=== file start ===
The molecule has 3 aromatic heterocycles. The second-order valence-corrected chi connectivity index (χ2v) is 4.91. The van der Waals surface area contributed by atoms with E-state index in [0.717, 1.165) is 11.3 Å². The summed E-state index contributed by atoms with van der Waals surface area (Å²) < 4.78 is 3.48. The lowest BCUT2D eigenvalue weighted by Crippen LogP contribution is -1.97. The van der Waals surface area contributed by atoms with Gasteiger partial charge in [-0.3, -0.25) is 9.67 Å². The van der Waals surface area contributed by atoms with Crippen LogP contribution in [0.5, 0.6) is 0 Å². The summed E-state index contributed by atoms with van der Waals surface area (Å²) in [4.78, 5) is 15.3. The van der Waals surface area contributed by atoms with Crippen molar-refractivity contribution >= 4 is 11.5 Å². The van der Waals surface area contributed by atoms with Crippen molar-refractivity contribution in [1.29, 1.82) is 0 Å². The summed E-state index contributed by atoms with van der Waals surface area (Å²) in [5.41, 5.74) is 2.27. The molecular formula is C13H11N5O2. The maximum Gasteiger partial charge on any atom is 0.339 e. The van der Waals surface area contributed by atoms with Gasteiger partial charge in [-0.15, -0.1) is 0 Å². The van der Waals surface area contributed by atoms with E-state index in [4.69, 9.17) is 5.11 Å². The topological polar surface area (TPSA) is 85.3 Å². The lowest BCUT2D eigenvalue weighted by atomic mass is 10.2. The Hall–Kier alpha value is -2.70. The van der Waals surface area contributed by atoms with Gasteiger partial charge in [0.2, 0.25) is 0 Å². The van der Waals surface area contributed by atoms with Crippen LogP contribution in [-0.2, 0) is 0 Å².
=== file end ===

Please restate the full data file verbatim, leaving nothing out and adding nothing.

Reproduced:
The molecule has 3 aromatic heterocycles. The second-order valence-corrected chi connectivity index (χ2v) is 4.91. The van der Waals surface area contributed by atoms with E-state index in [0.717, 1.165) is 11.3 Å². The summed E-state index contributed by atoms with van der Waals surface area (Å²) < 4.78 is 3.48. The lowest BCUT2D eigenvalue weighted by Crippen LogP contribution is -1.97. The van der Waals surface area contributed by atoms with Gasteiger partial charge in [-0.3, -0.25) is 9.67 Å². The van der Waals surface area contributed by atoms with Crippen LogP contribution in [0.5, 0.6) is 0 Å². The summed E-state index contributed by atoms with van der Waals surface area (Å²) in [4.78, 5) is 15.3. The van der Waals surface area contributed by atoms with Crippen molar-refractivity contribution >= 4 is 11.5 Å². The van der Waals surface area contributed by atoms with Crippen molar-refractivity contribution in [1.29, 1.82) is 0 Å². The summed E-state index contributed by atoms with van der Waals surface area (Å²) in [5.41, 5.74) is 2.27. The molecular formula is C13H11N5O2. The maximum Gasteiger partial charge on any atom is 0.339 e. The van der Waals surface area contributed by atoms with Gasteiger partial charge in [-0.15, -0.1) is 0 Å². The van der Waals surface area contributed by atoms with E-state index in [4.69, 9.17) is 5.11 Å². The topological polar surface area (TPSA) is 85.3 Å². The lowest BCUT2D eigenvalue weighted by atomic mass is 10.2. The Hall–Kier alpha value is -2.70. The van der Waals surface area contributed by atoms with Gasteiger partial charge in [0.2, 0.25) is 0 Å². The van der Waals surface area contributed by atoms with Crippen LogP contribution in [-0.2, 0) is 0 Å².